Avoid These Common Retirement Mistakes

Psychiatric Times, Vol 38, Issue 6,

Are you properly planning for retirement?

FROM THE PAGES OF MEDICAL ECONOMICS

Many physicians falsely believe that retirement planning will be easy because they are high-income earners. However, high income does not guarantee smart money management, and even physicians aren’t immune to making financial missteps. To ensure financial health, physicians should avoid these common retirement planning mistakes.

Waiting to start planning. Medical school and residency may prevent physicians from entering their earning years until their mid-30s. As such, clinicians have less time to accumulate savings, and savings have less time in the market to compound. Unfortunately, for many young residents, socking away for retirement tends to take a back seat to purchasing a home, starting a family, or simply not having to live frugally. In order to counteract getting a late start, physicians will need to increase their savings rate and begin funding their retirement savings as soon as possible.

Not saving enough. Because physicians are high earners, they usually enjoy a higher standard of living that they would like to maintain in retirement. In order to live a comparable lifestyle over an extended retirement period, physicians need to find ways to accelerate their savings. Although it is commonly recommended that the average person saves 10% of their income, physicians need to save closer to (if not higher than) 20%.

Accessing funds before retirement. The purpose of retirement planning is to accumulate adequate resources to fund your life, post career, without running out of money, not to fund short-term goals, such as buying a house or sending a child to college. Sometimes tunnel vision conquers willpower, however, and people borrow from their 401k fund. Not only does this postpone savings goals, but it also brings a potential tax burden and penalty fees. 

Ignoring health care costs. Even physicians are susceptible to underestimating the escalating cost of health care. The rate of increase of health care costs has long surpassed the average annual increase in Americans’ income. According to a March 2019 study published in the Journal of the American Medical Association, health care spending in the United States was $3.5 trillion, or about $11,000 per person, in 2017. By 2027, these costs are expected to reach $6 trillion, or $17,000 per person.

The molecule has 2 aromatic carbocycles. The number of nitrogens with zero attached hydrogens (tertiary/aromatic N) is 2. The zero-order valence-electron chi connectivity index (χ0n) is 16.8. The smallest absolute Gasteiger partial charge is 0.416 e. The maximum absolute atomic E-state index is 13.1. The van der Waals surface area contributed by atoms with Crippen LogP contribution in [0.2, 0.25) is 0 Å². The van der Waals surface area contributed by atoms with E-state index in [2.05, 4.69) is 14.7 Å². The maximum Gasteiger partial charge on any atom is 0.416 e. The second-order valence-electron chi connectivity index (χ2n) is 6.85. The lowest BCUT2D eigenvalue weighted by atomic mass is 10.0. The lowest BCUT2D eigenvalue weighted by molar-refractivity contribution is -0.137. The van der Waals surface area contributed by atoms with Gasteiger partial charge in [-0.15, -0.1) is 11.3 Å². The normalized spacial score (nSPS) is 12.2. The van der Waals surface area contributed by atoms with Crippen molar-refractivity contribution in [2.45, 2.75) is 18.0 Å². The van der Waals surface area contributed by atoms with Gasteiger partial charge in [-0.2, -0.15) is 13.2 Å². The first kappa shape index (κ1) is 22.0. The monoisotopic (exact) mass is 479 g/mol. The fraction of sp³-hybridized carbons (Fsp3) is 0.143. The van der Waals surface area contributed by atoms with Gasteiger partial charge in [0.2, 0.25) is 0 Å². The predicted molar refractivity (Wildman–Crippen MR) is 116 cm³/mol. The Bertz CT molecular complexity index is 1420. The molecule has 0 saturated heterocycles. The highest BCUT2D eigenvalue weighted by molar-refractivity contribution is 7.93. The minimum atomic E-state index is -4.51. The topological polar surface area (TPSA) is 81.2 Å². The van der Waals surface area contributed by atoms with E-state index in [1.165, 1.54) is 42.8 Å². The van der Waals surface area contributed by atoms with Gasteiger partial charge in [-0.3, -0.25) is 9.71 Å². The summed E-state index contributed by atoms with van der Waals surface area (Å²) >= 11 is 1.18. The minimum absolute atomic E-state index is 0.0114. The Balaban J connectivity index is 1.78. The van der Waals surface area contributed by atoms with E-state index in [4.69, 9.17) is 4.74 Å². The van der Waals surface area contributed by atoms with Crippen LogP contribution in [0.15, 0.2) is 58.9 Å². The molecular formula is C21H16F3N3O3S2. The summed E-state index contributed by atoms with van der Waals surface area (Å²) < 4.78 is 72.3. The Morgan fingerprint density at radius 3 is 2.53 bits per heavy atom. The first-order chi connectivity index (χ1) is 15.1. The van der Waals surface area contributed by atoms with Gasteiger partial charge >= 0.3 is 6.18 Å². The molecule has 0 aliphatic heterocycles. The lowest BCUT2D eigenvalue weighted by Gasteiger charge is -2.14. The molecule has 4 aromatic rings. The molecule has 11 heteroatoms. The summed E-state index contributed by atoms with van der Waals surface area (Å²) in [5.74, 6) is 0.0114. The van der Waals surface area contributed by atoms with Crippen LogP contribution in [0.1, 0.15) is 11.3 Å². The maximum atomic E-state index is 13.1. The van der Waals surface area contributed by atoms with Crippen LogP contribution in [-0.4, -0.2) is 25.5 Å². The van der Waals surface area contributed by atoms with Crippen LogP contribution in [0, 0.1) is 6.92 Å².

Lacking estate planning documents. Physicians, like many people, may not be vigilant about preparing personal estate planning documents. Pertinent documents include your financial powers of attorney, medical directives to be used while you are alive, and a will to make your wishes known for the disposition of your estate after your death. In the absence of these documents, your family could be exposed to making tough medical decisions on your behalf, a lengthy probate process, and costly attorney fees, all of which could be significantly injurious to their financial well-being.

Not working with a financial adviser. Saving for retirement is one of the most important and difficult financial decisions people face. With retirement periods extending alongside rising life expectancies, the ability to accumulate adequate resources to provide yourself with a financial cushion no matter how long you live is becoming increasingly challenging. A trusted advisor can point you in the right direction—not only from a financial perspective, but from a personal one.

Ms Andrews is a principal and cofounder of Atlanta Financial Associates. She specializes in working with physicians and executives in the health care industry.

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